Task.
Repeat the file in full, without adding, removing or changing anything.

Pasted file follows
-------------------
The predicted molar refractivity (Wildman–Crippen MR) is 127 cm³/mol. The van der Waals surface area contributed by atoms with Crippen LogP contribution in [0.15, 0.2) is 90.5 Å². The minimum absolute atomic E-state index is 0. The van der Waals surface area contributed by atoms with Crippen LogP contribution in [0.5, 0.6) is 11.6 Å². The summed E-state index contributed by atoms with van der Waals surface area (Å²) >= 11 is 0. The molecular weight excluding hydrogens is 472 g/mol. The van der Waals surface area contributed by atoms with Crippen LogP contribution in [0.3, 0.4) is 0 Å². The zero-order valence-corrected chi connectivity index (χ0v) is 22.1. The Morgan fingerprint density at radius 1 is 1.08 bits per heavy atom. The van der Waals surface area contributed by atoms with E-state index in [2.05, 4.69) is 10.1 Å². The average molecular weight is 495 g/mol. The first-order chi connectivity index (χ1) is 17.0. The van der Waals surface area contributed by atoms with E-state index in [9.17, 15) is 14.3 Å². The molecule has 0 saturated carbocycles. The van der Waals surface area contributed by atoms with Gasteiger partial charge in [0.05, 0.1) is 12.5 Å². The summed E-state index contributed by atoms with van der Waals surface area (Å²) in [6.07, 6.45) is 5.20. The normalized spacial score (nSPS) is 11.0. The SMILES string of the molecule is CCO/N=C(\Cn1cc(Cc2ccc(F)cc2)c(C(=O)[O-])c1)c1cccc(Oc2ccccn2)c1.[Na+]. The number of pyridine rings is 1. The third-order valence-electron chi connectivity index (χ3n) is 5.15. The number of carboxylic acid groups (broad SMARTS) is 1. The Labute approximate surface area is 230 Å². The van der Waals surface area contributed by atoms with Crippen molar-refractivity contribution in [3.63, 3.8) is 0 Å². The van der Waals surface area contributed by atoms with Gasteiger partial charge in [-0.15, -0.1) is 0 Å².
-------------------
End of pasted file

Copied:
The predicted molar refractivity (Wildman–Crippen MR) is 127 cm³/mol. The van der Waals surface area contributed by atoms with Crippen LogP contribution in [0.15, 0.2) is 90.5 Å². The minimum absolute atomic E-state index is 0. The van der Waals surface area contributed by atoms with Crippen LogP contribution in [0.5, 0.6) is 11.6 Å². The summed E-state index contributed by atoms with van der Waals surface area (Å²) >= 11 is 0. The molecular weight excluding hydrogens is 472 g/mol. The van der Waals surface area contributed by atoms with Crippen LogP contribution in [0.3, 0.4) is 0 Å². The zero-order valence-corrected chi connectivity index (χ0v) is 22.1. The Morgan fingerprint density at radius 1 is 1.08 bits per heavy atom. The van der Waals surface area contributed by atoms with E-state index in [2.05, 4.69) is 10.1 Å². The average molecular weight is 495 g/mol. The first-order chi connectivity index (χ1) is 17.0. The van der Waals surface area contributed by atoms with E-state index in [9.17, 15) is 14.3 Å². The molecule has 0 saturated carbocycles. The van der Waals surface area contributed by atoms with Gasteiger partial charge in [0.05, 0.1) is 12.5 Å². The summed E-state index contributed by atoms with van der Waals surface area (Å²) in [6.07, 6.45) is 5.20. The normalized spacial score (nSPS) is 11.0. The SMILES string of the molecule is CCO/N=C(\Cn1cc(Cc2ccc(F)cc2)c(C(=O)[O-])c1)c1cccc(Oc2ccccn2)c1.[Na+]. The number of pyridine rings is 1. The third-order valence-electron chi connectivity index (χ3n) is 5.15. The number of carboxylic acid groups (broad SMARTS) is 1. The Labute approximate surface area is 230 Å². The van der Waals surface area contributed by atoms with Crippen molar-refractivity contribution in [3.63, 3.8) is 0 Å². The van der Waals surface area contributed by atoms with Gasteiger partial charge in [-0.15, -0.1) is 0 Å².